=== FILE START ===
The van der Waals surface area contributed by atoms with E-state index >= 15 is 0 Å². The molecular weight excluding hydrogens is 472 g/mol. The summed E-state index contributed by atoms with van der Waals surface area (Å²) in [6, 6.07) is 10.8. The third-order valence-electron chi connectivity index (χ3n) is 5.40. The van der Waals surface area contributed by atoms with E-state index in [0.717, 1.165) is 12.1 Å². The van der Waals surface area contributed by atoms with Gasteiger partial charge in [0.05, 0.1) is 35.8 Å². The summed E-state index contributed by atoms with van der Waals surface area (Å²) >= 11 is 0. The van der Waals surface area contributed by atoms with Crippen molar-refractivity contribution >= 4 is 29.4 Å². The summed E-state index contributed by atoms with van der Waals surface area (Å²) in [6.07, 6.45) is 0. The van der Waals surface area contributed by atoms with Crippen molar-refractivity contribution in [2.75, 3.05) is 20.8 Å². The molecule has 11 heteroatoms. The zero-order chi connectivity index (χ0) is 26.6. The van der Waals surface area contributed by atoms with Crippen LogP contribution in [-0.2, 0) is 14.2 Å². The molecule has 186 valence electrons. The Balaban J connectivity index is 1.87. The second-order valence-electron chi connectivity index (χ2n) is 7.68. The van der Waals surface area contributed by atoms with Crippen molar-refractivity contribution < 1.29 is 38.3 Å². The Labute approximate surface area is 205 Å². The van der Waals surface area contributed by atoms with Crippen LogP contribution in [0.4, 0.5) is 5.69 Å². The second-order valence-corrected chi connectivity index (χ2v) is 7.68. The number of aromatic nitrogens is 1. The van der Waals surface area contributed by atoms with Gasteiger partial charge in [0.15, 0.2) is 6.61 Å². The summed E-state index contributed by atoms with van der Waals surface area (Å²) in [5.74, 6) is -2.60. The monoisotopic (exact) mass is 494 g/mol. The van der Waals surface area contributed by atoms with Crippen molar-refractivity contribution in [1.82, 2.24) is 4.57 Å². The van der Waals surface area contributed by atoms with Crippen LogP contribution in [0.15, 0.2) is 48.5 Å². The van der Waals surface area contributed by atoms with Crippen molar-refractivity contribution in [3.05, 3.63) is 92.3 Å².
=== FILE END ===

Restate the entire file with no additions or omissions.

The van der Waals surface area contributed by atoms with E-state index >= 15 is 0 Å². The molecular weight excluding hydrogens is 472 g/mol. The summed E-state index contributed by atoms with van der Waals surface area (Å²) in [6, 6.07) is 10.8. The third-order valence-electron chi connectivity index (χ3n) is 5.40. The van der Waals surface area contributed by atoms with E-state index in [0.717, 1.165) is 12.1 Å². The van der Waals surface area contributed by atoms with Gasteiger partial charge in [0.05, 0.1) is 35.8 Å². The summed E-state index contributed by atoms with van der Waals surface area (Å²) >= 11 is 0. The van der Waals surface area contributed by atoms with Crippen molar-refractivity contribution >= 4 is 29.4 Å². The summed E-state index contributed by atoms with van der Waals surface area (Å²) in [6.07, 6.45) is 0. The van der Waals surface area contributed by atoms with Crippen molar-refractivity contribution in [2.75, 3.05) is 20.8 Å². The molecule has 11 heteroatoms. The zero-order chi connectivity index (χ0) is 26.6. The van der Waals surface area contributed by atoms with Crippen LogP contribution in [-0.2, 0) is 14.2 Å². The molecule has 186 valence electrons. The Balaban J connectivity index is 1.87. The second-order valence-electron chi connectivity index (χ2n) is 7.68. The van der Waals surface area contributed by atoms with Crippen molar-refractivity contribution < 1.29 is 38.3 Å². The Labute approximate surface area is 205 Å². The van der Waals surface area contributed by atoms with Crippen LogP contribution in [0.4, 0.5) is 5.69 Å². The second-order valence-corrected chi connectivity index (χ2v) is 7.68. The number of aromatic nitrogens is 1. The van der Waals surface area contributed by atoms with Gasteiger partial charge in [0.15, 0.2) is 6.61 Å². The summed E-state index contributed by atoms with van der Waals surface area (Å²) in [5.74, 6) is -2.60. The monoisotopic (exact) mass is 494 g/mol. The van der Waals surface area contributed by atoms with Crippen molar-refractivity contribution in [1.82, 2.24) is 4.57 Å². The van der Waals surface area contributed by atoms with Crippen LogP contribution in [0.15, 0.2) is 48.5 Å². The van der Waals surface area contributed by atoms with Crippen molar-refractivity contribution in [3.05, 3.63) is 92.3 Å².